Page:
AN INTERNATIONAL campaigner for elder people’s rights, based in Fittleworth, has spoken again of the importance of elderly care and dignity issues.
Amanda Waring began calling for elderly people to be treated with more respect after her mother, actress Dorothy Tutin, died in August 2001.
Her campaigning began as a reaction to what she said was an ‘appalling lack of care’ that her mother received.
“When she died I sold my flat in order to make a film in her memory, in order to show staff care workers that they are dealing with an individual,” she said.
King Edward VII hospital in Midhurst, where Amanda’s mother spent the last months of her life before she passed away, was the place where the film was shot. It was later seen all around the world.
Although she said her mother was neglected in other hospitals, Amanda praised hospital and Macmillan staff at King Edward VII, saying they were ‘fantastic’.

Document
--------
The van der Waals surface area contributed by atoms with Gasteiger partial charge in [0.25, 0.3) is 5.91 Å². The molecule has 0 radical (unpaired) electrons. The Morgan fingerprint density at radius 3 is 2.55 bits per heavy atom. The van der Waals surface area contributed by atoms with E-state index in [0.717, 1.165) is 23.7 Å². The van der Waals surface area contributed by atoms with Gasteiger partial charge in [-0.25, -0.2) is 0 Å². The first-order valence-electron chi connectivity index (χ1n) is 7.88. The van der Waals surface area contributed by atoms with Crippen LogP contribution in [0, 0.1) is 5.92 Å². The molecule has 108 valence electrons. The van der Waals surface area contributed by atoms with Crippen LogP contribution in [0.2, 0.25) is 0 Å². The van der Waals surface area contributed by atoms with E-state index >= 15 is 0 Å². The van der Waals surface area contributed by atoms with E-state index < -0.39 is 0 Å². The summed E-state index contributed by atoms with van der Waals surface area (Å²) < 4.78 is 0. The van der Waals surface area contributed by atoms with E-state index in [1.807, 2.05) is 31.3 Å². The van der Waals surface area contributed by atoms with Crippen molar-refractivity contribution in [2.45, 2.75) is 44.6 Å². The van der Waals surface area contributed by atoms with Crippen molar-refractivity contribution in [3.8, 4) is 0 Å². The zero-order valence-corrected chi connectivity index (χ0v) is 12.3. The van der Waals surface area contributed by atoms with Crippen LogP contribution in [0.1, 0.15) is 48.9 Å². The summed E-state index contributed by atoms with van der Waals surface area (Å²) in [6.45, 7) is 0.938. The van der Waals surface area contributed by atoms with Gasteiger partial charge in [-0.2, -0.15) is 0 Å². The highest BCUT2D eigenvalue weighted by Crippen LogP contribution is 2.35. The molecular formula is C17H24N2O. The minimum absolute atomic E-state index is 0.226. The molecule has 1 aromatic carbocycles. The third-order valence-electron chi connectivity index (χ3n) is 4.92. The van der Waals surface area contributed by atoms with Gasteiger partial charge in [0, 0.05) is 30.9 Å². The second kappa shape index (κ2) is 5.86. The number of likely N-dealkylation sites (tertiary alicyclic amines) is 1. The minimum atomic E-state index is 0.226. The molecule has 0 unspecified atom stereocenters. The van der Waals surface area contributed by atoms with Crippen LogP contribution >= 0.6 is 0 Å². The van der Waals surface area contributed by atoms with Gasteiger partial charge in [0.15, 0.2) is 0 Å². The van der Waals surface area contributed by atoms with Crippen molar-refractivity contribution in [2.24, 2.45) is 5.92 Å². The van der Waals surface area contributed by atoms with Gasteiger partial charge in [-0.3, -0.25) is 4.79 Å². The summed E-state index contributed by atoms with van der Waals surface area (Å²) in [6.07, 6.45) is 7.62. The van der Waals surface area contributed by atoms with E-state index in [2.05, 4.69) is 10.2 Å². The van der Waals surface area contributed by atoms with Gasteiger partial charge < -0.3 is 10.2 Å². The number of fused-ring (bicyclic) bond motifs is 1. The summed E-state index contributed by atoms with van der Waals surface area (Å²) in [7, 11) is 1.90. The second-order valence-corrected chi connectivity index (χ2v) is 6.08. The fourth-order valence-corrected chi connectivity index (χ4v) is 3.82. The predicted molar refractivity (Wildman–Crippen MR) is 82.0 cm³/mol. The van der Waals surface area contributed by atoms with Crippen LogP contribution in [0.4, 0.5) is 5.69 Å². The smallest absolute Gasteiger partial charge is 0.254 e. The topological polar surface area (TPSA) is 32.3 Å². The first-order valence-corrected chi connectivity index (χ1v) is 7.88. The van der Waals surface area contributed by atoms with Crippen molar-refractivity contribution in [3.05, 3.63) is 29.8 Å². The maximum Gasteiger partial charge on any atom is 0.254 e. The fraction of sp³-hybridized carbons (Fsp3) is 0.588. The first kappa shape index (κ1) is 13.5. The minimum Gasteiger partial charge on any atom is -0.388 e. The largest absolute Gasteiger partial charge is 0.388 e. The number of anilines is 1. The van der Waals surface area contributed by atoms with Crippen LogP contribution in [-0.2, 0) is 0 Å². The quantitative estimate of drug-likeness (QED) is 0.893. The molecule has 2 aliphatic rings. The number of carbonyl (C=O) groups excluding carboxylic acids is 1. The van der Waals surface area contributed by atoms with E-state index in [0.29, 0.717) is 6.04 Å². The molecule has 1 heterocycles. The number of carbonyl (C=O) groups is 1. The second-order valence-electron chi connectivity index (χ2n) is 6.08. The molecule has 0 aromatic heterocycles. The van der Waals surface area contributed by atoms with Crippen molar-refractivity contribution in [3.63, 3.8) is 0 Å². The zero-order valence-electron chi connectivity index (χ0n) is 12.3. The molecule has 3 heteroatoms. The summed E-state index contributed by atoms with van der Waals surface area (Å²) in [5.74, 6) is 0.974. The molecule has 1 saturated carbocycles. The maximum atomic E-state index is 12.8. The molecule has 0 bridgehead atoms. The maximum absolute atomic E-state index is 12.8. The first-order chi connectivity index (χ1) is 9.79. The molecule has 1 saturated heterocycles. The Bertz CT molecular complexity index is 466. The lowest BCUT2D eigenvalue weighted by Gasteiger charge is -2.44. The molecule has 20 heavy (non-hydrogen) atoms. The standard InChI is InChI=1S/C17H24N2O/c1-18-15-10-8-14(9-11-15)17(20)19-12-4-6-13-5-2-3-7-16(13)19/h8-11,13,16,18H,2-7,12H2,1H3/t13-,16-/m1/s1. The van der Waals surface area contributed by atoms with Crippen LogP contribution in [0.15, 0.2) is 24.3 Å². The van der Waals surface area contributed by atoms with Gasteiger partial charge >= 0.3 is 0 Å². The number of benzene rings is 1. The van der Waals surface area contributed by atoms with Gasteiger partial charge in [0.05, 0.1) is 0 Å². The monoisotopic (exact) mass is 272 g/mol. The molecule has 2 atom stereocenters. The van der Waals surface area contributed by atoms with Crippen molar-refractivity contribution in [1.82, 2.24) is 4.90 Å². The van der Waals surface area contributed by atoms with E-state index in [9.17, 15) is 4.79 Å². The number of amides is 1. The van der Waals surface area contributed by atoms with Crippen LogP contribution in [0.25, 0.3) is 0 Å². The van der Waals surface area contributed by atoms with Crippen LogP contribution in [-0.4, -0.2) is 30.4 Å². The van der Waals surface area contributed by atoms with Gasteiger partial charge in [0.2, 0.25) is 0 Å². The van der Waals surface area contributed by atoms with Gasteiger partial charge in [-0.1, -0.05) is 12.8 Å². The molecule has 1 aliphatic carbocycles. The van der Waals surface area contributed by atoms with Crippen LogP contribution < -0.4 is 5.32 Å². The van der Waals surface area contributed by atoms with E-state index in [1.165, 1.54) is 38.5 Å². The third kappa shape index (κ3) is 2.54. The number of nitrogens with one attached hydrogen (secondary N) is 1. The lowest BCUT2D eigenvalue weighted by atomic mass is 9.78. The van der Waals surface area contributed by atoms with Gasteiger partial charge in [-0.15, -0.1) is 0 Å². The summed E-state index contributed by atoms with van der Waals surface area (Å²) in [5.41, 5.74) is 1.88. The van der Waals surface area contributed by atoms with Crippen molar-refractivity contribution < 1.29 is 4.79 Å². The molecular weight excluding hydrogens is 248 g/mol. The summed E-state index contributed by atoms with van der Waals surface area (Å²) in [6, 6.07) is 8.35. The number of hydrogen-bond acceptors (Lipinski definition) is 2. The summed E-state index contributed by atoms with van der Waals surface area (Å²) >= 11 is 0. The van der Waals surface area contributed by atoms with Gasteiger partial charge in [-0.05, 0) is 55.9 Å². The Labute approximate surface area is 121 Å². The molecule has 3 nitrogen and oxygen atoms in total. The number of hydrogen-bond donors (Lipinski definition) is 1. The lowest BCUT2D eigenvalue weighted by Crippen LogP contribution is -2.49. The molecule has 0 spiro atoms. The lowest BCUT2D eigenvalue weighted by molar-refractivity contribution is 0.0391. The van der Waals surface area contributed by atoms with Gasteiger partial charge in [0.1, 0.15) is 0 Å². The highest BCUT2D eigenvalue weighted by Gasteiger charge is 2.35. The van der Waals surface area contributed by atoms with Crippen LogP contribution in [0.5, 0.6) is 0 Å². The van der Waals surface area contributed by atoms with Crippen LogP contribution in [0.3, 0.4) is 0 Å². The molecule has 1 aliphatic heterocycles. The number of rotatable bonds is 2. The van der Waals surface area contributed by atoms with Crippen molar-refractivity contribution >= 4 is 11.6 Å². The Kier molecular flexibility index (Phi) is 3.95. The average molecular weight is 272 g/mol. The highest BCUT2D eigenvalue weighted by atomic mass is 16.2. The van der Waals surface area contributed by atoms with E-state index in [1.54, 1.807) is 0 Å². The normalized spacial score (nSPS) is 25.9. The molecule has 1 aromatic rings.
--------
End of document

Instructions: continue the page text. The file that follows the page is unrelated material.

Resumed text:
“They gave mum the dignity and respect that she deserved,” she added.
Amanda was speaking ahead of Dignity Action Day, on February 1, which aims to raise awareness of the needs of vulnerable people in hospitals, care homes and throughout communities.
Amanda is now a spokeswoman and initiator of the government’s dignity board, and has since produced a series of films, a song and a book, all of which have reportedly been used to help teach people how best to care for and respect the elderly all around the world.
For more information about Amanda’s talks, films, and training resources visit www.amandawaring.com